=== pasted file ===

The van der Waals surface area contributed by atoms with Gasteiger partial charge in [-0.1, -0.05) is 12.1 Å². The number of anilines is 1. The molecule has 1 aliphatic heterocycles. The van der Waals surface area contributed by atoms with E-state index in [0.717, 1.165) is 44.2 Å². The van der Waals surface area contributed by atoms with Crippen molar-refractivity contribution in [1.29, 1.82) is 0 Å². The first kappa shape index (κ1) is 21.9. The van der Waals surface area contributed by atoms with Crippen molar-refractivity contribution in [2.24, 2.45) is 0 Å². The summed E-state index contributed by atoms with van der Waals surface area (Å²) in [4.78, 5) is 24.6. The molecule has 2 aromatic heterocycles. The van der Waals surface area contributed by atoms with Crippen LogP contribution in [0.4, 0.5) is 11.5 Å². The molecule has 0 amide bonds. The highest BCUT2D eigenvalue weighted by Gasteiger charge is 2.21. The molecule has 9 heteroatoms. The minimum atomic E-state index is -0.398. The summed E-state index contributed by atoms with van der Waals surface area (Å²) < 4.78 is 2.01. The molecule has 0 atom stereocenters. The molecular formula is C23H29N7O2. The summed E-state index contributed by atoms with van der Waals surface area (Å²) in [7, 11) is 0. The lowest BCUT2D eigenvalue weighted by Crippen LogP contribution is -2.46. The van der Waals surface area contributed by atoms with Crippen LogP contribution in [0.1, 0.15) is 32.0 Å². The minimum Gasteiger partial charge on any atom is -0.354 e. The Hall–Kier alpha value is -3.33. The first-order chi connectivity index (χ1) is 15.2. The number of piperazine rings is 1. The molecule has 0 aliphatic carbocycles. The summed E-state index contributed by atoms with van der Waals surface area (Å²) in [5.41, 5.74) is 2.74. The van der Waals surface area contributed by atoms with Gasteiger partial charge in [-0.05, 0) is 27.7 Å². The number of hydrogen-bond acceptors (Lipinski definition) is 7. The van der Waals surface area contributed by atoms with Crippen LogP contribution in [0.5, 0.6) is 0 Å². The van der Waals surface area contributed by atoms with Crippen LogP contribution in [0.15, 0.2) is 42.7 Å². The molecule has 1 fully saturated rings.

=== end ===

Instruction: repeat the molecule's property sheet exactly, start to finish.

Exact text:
The van der Waals surface area contributed by atoms with Gasteiger partial charge in [-0.1, -0.05) is 12.1 Å². The number of anilines is 1. The molecule has 1 aliphatic heterocycles. The van der Waals surface area contributed by atoms with E-state index in [0.717, 1.165) is 44.2 Å². The van der Waals surface area contributed by atoms with Crippen molar-refractivity contribution in [1.29, 1.82) is 0 Å². The first kappa shape index (κ1) is 21.9. The van der Waals surface area contributed by atoms with Crippen molar-refractivity contribution in [2.24, 2.45) is 0 Å². The summed E-state index contributed by atoms with van der Waals surface area (Å²) in [4.78, 5) is 24.6. The molecule has 2 aromatic heterocycles. The van der Waals surface area contributed by atoms with Crippen LogP contribution in [0.4, 0.5) is 11.5 Å². The molecule has 0 amide bonds. The highest BCUT2D eigenvalue weighted by Gasteiger charge is 2.21. The molecule has 9 heteroatoms. The minimum atomic E-state index is -0.398. The summed E-state index contributed by atoms with van der Waals surface area (Å²) < 4.78 is 2.01. The molecule has 0 atom stereocenters. The molecular formula is C23H29N7O2. The summed E-state index contributed by atoms with van der Waals surface area (Å²) in [7, 11) is 0. The lowest BCUT2D eigenvalue weighted by Crippen LogP contribution is -2.46. The van der Waals surface area contributed by atoms with Crippen LogP contribution in [0.1, 0.15) is 32.0 Å². The minimum Gasteiger partial charge on any atom is -0.354 e. The Hall–Kier alpha value is -3.33. The first-order chi connectivity index (χ1) is 15.2. The number of piperazine rings is 1. The molecule has 0 aliphatic carbocycles. The summed E-state index contributed by atoms with van der Waals surface area (Å²) in [5.41, 5.74) is 2.74. The van der Waals surface area contributed by atoms with Gasteiger partial charge in [-0.05, 0) is 27.7 Å². The number of hydrogen-bond acceptors (Lipinski definition) is 7. The van der Waals surface area contributed by atoms with Crippen LogP contribution in [0.5, 0.6) is 0 Å². The van der Waals surface area contributed by atoms with Crippen LogP contribution in [0.15, 0.2) is 42.7 Å². The molecule has 1 fully saturated rings.